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VMware foresees migration consulting opportunities

VMware foresees migration consulting opportunities

Plans to bring smartphone virtualisation to NZ also in the works

Virtualisation provider VMware says there are consulting opportunities for its New Zealand partners to get customers to move application workloads from aging hardware and into the cloud.

The company has been providing an inhouse assessment consulting service to help customers understand the “complexity of migrating” from older Unix machines to new Intel machines.

According to New Zealand regional manager Tim Dacombe-Bird, the vendor has already spoken with some reseller partners to provide the service.

“Our typical reseller channel may not be the organisation that sold the Unix box,” Dacombe-Bird says. “So it becomes an acquisition play for them and the ones we’ve talked to are interested. It opens a new revenue stream.”

Migration is one of three areas of focus for VMware this year, along with mobility and what Dacombe-Bird calls “cloud readiness.”

The company is currently in the process of releasing a mobility virtualisation product that will allow IT departments to segment Android phones into personal and business profiles.

VMware has global agreements with handset manufacturers Samsung and LG to support the function. Dacombe-Bird says the company must now negotiate with telcos to provide the service before bringing the service to New Zealand, but he anticipates this will happen before the end of 2012.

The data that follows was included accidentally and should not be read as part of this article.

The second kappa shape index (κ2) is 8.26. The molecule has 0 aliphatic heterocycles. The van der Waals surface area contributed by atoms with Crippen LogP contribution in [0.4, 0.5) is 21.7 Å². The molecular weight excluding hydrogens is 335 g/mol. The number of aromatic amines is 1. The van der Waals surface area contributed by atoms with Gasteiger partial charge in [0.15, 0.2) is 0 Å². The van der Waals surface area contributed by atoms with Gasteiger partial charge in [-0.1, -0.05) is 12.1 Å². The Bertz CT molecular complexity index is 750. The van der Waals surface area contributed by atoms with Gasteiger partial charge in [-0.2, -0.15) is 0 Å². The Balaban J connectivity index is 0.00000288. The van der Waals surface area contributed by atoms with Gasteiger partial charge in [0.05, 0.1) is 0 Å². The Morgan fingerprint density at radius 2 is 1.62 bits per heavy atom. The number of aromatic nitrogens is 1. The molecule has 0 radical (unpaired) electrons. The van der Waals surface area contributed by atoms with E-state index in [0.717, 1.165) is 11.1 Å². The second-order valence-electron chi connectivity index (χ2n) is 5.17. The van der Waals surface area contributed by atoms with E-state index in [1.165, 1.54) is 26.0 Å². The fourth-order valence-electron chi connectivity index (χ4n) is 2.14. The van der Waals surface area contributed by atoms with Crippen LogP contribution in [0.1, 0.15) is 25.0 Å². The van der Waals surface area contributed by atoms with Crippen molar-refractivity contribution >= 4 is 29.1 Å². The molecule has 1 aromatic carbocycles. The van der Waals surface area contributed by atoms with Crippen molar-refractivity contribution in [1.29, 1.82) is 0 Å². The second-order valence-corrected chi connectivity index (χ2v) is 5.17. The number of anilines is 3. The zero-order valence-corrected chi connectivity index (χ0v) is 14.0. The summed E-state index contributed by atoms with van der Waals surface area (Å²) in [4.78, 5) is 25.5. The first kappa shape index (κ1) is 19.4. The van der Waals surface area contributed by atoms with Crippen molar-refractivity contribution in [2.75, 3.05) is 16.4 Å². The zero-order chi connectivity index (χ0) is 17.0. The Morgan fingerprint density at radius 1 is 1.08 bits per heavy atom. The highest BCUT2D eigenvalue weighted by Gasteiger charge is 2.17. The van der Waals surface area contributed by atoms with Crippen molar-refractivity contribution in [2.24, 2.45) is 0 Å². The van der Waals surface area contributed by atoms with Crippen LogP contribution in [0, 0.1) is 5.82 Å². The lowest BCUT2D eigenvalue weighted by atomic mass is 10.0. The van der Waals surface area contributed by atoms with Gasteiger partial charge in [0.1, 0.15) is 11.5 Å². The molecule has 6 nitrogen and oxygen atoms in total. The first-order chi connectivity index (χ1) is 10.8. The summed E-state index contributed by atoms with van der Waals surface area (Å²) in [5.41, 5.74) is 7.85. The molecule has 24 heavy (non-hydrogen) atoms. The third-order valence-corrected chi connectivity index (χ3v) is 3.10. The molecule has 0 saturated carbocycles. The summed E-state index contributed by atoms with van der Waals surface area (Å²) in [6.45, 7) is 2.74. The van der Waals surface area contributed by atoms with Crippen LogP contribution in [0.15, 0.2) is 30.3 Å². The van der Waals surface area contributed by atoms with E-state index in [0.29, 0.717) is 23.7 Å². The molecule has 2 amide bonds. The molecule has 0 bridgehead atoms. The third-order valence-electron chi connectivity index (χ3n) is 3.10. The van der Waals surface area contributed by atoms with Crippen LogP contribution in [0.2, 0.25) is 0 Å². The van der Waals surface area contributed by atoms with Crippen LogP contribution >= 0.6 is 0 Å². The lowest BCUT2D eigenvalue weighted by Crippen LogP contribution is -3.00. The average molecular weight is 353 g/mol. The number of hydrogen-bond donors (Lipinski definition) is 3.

The third piece of VMware’s focus, cloud readiness, seems to be a way for the vendor to present its range of products a la carte to help resellers deliver all or parts of the VMware portfolio.

“They can talk to a customer and say ‘you’ve already virtualised some of your workloads, so if you were thinking about the cloud, what aspects of the cloud make the most sense for your business,” Dacome-Bird says. “So now they can have that conversation.”

The 'cloud readiness conversation' is designed to help resellers connect VMware’s vCloud, vSphere, and vCenter products with how VMware defines cloud capabilities, such as self-service virtual machines, a secure computing environment, disaster recovery and paying for what is being used.

“When they have this cloud readiness discussion they can say they can take the customer from here to a fully cloud-enabled solution, or whatever capabilities make sense for the user today,” Dacombe-Bird says.

The good thing from a reseller point of view is the majority of our resellers have the capability to deliver most of this cloud stack,” says Dacomb-Bird.

VMware has four Premiere partners, 16 Enterprise partners and “many professional and registered partners”, Dacombe-Bird says.

All three focal points are geared toward moving customers from legacy systems — an easily understood proposition to get workloads off aging Unix systems that are expensive to maintain — and accelerating organisations to a hybrid cloud solution, with service providers being able to mirror customer infrastructure precisely, which is where Dacombe-Bird sees his customers going.

“Fundamentally, we believe there is still a lot of opportunity for our partners because virtualsiation is only the first step,” says Dacombe-Bird. “Now the next step is to accelerate that into the cloud.”


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